Part of the USV investment thesis is “Access to Knowledge”. To date, most of our investing in this area has primarily been around consumer learning platforms, like Duolingo, Quizlet, Codecademy, Outschool, Brilliant and others. These platforms are generally focused on acquiring and internalizing new knowledge.
There is another pillar of the Access to Knowledge thesis which we’ve explored less, but which is equally important: making better sense of the information we already have. We’re all swimming in oceans of information today, but turning that into useful, actionable, trustworthy knowledge is an elusive goal. This was the thesis behind our investment in Dune.
One very specific idea with this pillar is the goal of using technology to improve human memory. I see / hear / read lots of things every day. Many of them I can recall, many of them I cannot. I am constantly asking myself questions like: who was that person that said that thing? Or what was that company doing that thing? Or who wrote that article? Etc.
Our digital memory is currently stored in a few places. Email inbox, chat history, web browsing history, etc. Searching through those using existing tools is about the best we can do to leverage them. It’s not bad, but it’s incomplete and not always as helpful as it could be. I personally don’t think it’s good enough.
There are already some good tools in the market here. I remember back in 2011 when Greplin launched the first integrated personal search. Today, tools like Command-E and Slapdash offer a modern version of this. Tools like Heyday and Memex are offering a better view into your browsing history. This feels important. Tools like Grain and Scribe are making video meeting contents indexable (e.g, contributing them to our digital memory footprint). Tools like Roam Research and Logseq provide an active interface for building a web of memories (disclosure: I’m an angel investor in Logseq). For the right users these tools are magic, but I also think the active note-taking approach isn’t for everyone.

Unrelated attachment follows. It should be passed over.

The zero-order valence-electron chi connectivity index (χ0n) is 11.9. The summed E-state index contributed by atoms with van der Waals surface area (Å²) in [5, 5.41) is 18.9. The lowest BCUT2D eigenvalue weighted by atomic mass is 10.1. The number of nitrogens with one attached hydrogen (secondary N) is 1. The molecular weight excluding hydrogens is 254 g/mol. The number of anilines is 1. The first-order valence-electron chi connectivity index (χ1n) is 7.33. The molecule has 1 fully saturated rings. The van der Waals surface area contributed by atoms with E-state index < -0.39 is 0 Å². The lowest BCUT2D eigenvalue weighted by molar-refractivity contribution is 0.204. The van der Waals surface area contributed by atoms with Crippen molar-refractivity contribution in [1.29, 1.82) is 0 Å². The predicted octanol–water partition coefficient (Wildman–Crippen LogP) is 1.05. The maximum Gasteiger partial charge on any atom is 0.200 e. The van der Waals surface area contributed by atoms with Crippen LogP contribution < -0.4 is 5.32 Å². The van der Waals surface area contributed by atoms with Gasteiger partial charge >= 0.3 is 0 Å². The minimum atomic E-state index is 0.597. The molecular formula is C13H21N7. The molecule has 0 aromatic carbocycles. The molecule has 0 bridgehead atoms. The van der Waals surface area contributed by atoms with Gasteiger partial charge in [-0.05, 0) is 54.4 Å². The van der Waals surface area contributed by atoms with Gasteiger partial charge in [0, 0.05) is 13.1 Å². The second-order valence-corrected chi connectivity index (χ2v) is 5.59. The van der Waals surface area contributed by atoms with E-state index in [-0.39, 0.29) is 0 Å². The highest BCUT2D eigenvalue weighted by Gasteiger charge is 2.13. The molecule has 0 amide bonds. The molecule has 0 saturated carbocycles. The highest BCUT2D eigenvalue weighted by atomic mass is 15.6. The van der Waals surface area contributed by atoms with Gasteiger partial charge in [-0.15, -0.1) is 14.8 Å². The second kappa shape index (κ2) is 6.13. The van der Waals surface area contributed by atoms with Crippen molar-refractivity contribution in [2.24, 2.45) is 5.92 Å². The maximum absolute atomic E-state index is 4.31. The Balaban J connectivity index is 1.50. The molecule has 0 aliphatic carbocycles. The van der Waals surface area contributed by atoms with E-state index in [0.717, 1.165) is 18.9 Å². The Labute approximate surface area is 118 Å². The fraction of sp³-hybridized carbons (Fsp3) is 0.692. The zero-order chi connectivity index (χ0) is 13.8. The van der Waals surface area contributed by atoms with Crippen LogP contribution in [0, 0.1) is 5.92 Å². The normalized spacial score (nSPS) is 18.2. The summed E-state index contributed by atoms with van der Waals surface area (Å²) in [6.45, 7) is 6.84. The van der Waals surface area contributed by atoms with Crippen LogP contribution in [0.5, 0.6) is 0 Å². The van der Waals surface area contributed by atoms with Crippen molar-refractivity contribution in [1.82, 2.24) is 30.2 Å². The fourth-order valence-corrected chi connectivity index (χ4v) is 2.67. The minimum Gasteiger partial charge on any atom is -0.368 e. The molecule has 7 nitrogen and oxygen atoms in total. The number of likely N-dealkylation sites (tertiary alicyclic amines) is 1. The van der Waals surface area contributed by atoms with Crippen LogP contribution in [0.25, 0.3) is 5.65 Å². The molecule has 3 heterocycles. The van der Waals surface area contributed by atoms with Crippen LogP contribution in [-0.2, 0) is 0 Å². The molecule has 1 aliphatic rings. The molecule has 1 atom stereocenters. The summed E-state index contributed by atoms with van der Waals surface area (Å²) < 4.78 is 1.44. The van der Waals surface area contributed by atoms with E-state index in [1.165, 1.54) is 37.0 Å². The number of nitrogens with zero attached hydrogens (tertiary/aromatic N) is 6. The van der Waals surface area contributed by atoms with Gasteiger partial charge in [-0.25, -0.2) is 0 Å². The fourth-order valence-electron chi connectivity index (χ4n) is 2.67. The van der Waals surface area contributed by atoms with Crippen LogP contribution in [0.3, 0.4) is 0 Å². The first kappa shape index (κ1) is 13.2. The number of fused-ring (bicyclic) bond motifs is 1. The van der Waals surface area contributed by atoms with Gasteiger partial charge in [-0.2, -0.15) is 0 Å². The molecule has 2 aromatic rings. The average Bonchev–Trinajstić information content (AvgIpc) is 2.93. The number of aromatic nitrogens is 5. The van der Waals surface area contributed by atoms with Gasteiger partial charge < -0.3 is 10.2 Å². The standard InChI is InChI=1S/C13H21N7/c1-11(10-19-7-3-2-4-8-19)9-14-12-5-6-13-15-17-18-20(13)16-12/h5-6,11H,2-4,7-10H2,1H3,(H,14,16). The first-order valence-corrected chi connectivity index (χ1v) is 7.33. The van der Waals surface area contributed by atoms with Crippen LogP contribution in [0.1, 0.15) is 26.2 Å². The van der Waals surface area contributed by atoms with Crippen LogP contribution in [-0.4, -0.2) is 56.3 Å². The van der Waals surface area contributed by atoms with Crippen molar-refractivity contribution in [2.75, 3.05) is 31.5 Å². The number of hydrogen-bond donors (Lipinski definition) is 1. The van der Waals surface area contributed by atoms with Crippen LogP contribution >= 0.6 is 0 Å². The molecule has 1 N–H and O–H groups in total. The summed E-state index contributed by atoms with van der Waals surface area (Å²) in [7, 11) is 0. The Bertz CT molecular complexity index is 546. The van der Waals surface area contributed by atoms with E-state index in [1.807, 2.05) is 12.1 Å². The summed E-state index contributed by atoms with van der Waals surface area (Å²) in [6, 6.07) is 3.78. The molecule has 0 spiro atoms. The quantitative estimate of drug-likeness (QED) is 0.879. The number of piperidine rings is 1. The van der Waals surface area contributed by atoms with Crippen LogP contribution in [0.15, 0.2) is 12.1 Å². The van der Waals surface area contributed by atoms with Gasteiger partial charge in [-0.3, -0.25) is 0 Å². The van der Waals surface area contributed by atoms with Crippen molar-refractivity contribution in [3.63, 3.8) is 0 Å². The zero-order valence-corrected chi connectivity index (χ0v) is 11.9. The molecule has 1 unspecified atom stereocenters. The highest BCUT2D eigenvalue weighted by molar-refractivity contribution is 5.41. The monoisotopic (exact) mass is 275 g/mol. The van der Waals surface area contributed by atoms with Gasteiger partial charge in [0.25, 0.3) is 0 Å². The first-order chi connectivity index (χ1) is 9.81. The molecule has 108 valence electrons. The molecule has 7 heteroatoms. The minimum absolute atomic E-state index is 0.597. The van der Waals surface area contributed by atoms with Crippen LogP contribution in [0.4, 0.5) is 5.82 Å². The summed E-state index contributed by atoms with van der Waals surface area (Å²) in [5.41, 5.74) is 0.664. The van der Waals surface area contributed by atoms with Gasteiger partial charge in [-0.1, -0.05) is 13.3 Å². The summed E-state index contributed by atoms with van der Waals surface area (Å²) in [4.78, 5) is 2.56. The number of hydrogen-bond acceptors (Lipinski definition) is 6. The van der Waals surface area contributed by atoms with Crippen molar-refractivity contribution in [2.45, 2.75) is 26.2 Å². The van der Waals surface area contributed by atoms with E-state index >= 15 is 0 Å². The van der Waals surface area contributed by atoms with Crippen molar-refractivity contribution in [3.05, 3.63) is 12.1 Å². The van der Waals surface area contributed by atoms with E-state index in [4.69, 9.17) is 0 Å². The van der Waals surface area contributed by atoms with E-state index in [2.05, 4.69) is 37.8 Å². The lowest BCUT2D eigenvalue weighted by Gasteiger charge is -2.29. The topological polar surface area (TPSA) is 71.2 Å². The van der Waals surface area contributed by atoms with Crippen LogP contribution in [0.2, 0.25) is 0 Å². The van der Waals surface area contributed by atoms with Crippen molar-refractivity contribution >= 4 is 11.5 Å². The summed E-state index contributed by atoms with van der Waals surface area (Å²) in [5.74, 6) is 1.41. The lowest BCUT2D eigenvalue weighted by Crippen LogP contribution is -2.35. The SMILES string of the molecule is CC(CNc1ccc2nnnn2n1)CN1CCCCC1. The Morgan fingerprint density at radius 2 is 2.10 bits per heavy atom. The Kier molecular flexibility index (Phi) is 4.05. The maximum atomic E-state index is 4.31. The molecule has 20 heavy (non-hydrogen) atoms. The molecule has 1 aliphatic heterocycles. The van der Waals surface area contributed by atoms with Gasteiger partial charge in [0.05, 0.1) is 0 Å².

More generally, any application that sits in the web browser, on the mobile phone, on desktop OS, or has API integrations into the services we use could start to play this role. But getting the product experience right is a challenge. To date, probably my favorite example is the way google photo will prompt me to check out photos from this day 7 years ago, etc. I always hit that notification and take a little stroll down memory lane. There would also seem to be some easy wins here, especially when you start to cross reference memory from multiple sources. What was the article I read when I was talking to that person? What was that note I jotted down when I was on that trip? Etc. But point is: while the high level concept seems to be sitting right there, the ideal product approach still seems to be TBD.
Privacy & security are of course huge issues. We’re currently comfortable with some forms of our “memory” stored on computers and corporate servers (namely: emails, photos, web history, messages, etc). But pooling them all together and indexing them does feel like a step up in a way that may make people uncomfortable, and at the very least would require thoughtful approaches to privacy and security.
I think the market for Memory as a Service is potentially huge. Not just knowledge workers who process information for a living (though that’s a good wedge), but really anyone, if implemented the right way.